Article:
Oh come on!  To how many "legislators" of modern feminism do you really
pay intense attention?  If anything has become "politically correct" (though
a dumb and inaccurate term for anything I grant) it is the tired old cliche
that feminists have no sense of humor.  Most of my friends are feminists,
and I would lead a dreary life indeed if any of them were anything like the
drab, humorless images created by anyone who wants to dismiss ideas
before knowing them.  It's as bad as old tired 19th C cliches about
spinsters and schoolmarms" and just as absurd.

As I remember THE ART OF COURTLY LOVE, and I read it decades ago,
such romances did make women less brutalized.  They were hardly
feminist in any modern sense of that word, and it was not a word then.


Date sent:              Mon, 2 Dec 2002 21:48:50 -0800
Send reply to:          "T. S. Eliot Discussion forum." <[log in to unmask]>
From:                   Peter Montgomery <[log in to unmask]>
Subject:                Re: What the word feminism means
To:                     [log in to unmask]

One of the definitive documents is Andreas Capellanus'
[Andrew the Chaplain's] THE ART OF COURTLY LOVE, whose
title is more accurately translated THE ART OF HONEST
[or HONOURABLE]LOVE ("De Arte Honeste amandi"). He wrote
it at the request of Marie de Champagne. It portrays the
court of E de A. Marie and Eleanor are closely associated
in the development and legislation of the rules for love
at court. I'm no expert. I could well believe there are
other contributing and complicating factors.

I gather the term courtly love is more of a 19th century
appelation, which certainly doesn't surprise me.

I guess I like Eleanor the best because she made the idea
of people honouring and respecting their realities (how-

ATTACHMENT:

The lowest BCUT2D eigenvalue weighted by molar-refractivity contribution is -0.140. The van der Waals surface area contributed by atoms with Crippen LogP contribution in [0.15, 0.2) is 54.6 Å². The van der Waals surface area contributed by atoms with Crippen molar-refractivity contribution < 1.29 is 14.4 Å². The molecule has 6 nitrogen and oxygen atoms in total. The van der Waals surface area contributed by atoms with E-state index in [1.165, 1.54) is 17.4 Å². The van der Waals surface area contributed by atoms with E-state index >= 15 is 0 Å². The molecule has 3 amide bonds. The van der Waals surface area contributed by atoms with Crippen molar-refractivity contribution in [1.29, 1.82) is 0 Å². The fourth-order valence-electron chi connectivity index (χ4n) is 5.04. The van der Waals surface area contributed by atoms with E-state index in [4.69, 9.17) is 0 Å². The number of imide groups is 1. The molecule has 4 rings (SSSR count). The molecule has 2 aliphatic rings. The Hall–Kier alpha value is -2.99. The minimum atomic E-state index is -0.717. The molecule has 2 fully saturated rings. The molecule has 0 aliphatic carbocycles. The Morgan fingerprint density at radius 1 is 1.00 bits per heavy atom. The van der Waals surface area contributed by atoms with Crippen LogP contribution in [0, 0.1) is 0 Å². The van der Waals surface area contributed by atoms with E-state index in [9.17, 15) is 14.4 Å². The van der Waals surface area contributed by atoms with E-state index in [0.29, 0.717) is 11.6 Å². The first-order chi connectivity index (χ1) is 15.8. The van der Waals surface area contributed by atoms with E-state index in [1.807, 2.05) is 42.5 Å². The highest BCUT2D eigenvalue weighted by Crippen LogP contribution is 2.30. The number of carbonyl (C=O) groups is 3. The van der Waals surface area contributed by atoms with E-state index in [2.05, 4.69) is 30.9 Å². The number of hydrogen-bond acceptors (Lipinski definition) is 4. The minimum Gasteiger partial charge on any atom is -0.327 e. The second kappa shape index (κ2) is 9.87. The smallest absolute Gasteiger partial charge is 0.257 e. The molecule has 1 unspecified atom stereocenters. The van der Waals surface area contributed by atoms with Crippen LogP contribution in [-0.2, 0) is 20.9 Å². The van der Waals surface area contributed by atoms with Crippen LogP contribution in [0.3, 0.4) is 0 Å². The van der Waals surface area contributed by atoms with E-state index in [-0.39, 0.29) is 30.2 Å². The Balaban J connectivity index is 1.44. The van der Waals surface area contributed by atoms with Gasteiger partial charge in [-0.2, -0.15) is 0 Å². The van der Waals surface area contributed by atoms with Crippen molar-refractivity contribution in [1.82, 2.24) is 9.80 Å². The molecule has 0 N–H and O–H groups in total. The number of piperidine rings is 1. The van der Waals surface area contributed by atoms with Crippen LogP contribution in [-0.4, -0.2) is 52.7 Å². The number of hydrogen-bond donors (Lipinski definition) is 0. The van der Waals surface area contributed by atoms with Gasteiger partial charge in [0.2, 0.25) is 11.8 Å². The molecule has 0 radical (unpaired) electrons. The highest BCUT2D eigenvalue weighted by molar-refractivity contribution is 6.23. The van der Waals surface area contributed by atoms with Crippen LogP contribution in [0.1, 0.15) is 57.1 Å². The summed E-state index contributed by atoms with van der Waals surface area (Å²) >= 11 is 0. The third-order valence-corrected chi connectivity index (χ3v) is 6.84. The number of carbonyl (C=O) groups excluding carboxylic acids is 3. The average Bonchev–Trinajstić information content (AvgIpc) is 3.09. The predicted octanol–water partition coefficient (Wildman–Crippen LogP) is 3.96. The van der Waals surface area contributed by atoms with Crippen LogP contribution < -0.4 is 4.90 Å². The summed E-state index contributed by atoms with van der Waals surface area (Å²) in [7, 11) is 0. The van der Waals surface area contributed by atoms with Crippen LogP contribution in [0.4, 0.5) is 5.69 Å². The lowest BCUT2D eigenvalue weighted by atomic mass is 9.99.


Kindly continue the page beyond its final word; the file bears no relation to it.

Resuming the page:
ever they might violate their social formulae) fun! It is
robust and alive and enjoyable. Most of the modern legslators
of women's issues are so deadly serious and deadly dull.


Dr. Peter C. Montgomery
Dept. of English
Camosun College
3100 Foul Bay Rd.
Victoria, BC CANADA V8P 5J2
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-----Original Message-----
From: Jacqueline Pollard [mailto:[log in to unmask]]
Sent: Monday, December 02, 2002 9:24 PM
To: [log in to unmask]
Subject: Re: What the word feminism means

Wasn't it actually her uncle who was one of the originators of the
tradition of courtly love? E of A acted as patron(ess) to a good number of
troubadours, but the genre was, as I recall, pretty well on its way
throughout Europe before she began to act as patron(ess). I think her
importance was in solidifying the *English* tradition. Perhaps I

Also, nearly the entire tradition of courtly love was deeply religious.
That can't be forgotten.


----- Original Message -----
From: "Peter Montgomery" <[log in to unmask]>
To: <[log in to unmask]>
Sent: Monday, December 02, 2002 8:54 PM
Subject: Re: What the word feminism means

> From: Nancy Gish [mailto:[log in to unmask]]
> I do note that Gerda Lerner does not discuss Eleanor of
> Aquitaine, and her history of "feminist consciousness" is extremely
> packed with specific women.  Why do you name her?
> ============================================== She is largely credited
> with originating the tradition of courtly love, and putting women on a
> pedestal. Her aim was to create a sense of respect for women amongst the
> rowdy knights (and company), who knew no such thing. It was really quite
> a successful strategy, and helped to create a whole literary tradition
> in the process. Many descriptons of Arthur's Guinever would seem to have
> been base on E de A.
> Dr. Peter C. Montgomery
> Dept. of English
> Camosun College
> 3100 Foul Bay Rd.
> Victoria, BC CANADA V8P 5J2
> [log in to unmask]